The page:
Everything related to the League of Nations : Its Role and Failure

Sansar LochanHistory of the WorldLeave a Comment


League of Nations was an international organisation which came into existence on January 10, 1920 as a part of Versailles Treaty. Its object was to promote international cooperation and achieve world peace. Its aims were embodied in the Covenant, which also contained fundamental clauses for the prevention and settlement of disputes. The member nations bound themselves not to resort to force until they had first submitted the particulars of dispute to the League and waited at least six months for its award or decision. The League of Nations was established to settle international disputes by peaceful methods and thus to prevent future wars. In this article we will discuss about the structure of the League of Nations, its role to maintain the peace and the reasons behind its failure.

The Assembly

The Assembly met annually in September and consisted of three representatives from each member state (who had, however, only one vote).

The Council

The Council, which meets at least 4 times a year, consisted of representatives from 5 permanent members including Great Britain, France, Russia, Italy and Japan (the last named three had withdrawn later) and 9 temporary members to be elected each year.

The Secretariat

The Secretariat, under the Secretary-General, was the permanent Civil Service of League. Its headquarter were at Geneva.

The League

The league had over 50 members including all the leading nations of the world except the U.S.A., Germany, Italy, Mexico, Brazil and Japan. Each of Dominions of the British Empire was a separate member. English and French were the official languages of the League. The expenditure was one million pounds per annum which was contributed by the members.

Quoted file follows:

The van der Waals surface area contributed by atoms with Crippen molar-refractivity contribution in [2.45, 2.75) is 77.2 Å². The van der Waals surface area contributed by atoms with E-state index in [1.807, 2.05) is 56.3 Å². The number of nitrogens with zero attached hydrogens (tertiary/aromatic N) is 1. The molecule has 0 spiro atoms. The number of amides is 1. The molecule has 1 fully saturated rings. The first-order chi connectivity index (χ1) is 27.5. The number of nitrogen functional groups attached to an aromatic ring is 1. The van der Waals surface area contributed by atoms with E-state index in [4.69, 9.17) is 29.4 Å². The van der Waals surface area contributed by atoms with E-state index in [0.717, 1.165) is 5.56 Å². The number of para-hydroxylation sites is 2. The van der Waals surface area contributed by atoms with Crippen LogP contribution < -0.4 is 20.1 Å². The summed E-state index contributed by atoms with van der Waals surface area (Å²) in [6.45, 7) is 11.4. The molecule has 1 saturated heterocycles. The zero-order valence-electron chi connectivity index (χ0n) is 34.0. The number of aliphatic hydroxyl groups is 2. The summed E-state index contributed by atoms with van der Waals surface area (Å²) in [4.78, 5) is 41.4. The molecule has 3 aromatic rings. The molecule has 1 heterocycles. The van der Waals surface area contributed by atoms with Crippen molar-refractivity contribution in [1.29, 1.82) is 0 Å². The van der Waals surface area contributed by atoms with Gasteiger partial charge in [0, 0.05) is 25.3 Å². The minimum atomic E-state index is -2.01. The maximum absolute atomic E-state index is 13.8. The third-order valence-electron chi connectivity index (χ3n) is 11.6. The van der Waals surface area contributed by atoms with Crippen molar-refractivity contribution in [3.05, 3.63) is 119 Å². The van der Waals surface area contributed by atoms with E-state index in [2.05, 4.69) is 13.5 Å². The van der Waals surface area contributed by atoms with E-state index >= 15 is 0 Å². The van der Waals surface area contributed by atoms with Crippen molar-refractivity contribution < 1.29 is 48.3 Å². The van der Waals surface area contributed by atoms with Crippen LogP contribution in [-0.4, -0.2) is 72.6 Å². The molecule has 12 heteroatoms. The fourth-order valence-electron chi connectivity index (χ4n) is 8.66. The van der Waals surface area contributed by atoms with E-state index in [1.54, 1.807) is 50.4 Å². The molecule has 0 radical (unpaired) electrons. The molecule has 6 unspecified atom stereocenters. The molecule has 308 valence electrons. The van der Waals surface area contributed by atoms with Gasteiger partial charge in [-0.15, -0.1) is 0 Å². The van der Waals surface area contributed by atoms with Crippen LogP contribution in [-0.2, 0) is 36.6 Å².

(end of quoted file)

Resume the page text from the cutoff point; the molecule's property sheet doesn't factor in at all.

Besides dealing with matters concerning boundaries, health, finance, transit, etc., it controlled the mandated territories, governed the Sarr (till January 1935) and Danzig (till August, 1939). It also tried to mediate in the following disputes, with varying degree of success owing to the defects inherent in its constitution :-

Disputes that League of Nation Solved

  1. The Sino-Japanese dispute 1932-33, which led to the withdrawal of the Paraguay from the League.
  2. Gran Chaco War, which was settled in 1935 after the withdrawal of Japan.
  3. League of Nations mediated between Yugoslavia and Hungary in 1935 after the ill-will of Marseilles assassination.
  4. In the Italo-Abyssinian War, League of Nations decided to enforce sanctions against Italy as the aggressor. Not withstanding these sanctions, Italy occupied Addis Ababa on May 7, 1936.
  5. At the time of Russo-Finnish war, Finland appealed the League of Nations against Russia. Russia withdrew from the League.

Failure League of Nations

The League of Nations was now more or less a dead horse. It failed to handle the Italo-Abyssinian problem and the question of Czechoslovakia and it could not provide protection to a member-state against an aggressor. With the international situation continuing to deteriorate the League machinery became impotently idle on the political side.

Why League of Nations Failed?

  1. The United States did not join.
  2. Proper representation of the community of nations was not sufficient.
  3. The Treaty of Versailles was one of the major reason of League’s failure. A vast indemnity was to be paid by Germany to the Allies. This enraged a handsome portion of German territory, such as Alsace-Lorraine, was given away to France. The Germans were therefore now full of a spirit of revenge. These emotions were later on cashed by Hitler.
  4. Founding members jettisoned the League after a little turmoil.
  5. Colonialism was one the major causes of conflict between nations. It survived the World War 1 and was so often cause of international rivalry and war. After Second World War, colonialism rapidly vanished and so there was a better environment for an international body like the UNO to function successfully.

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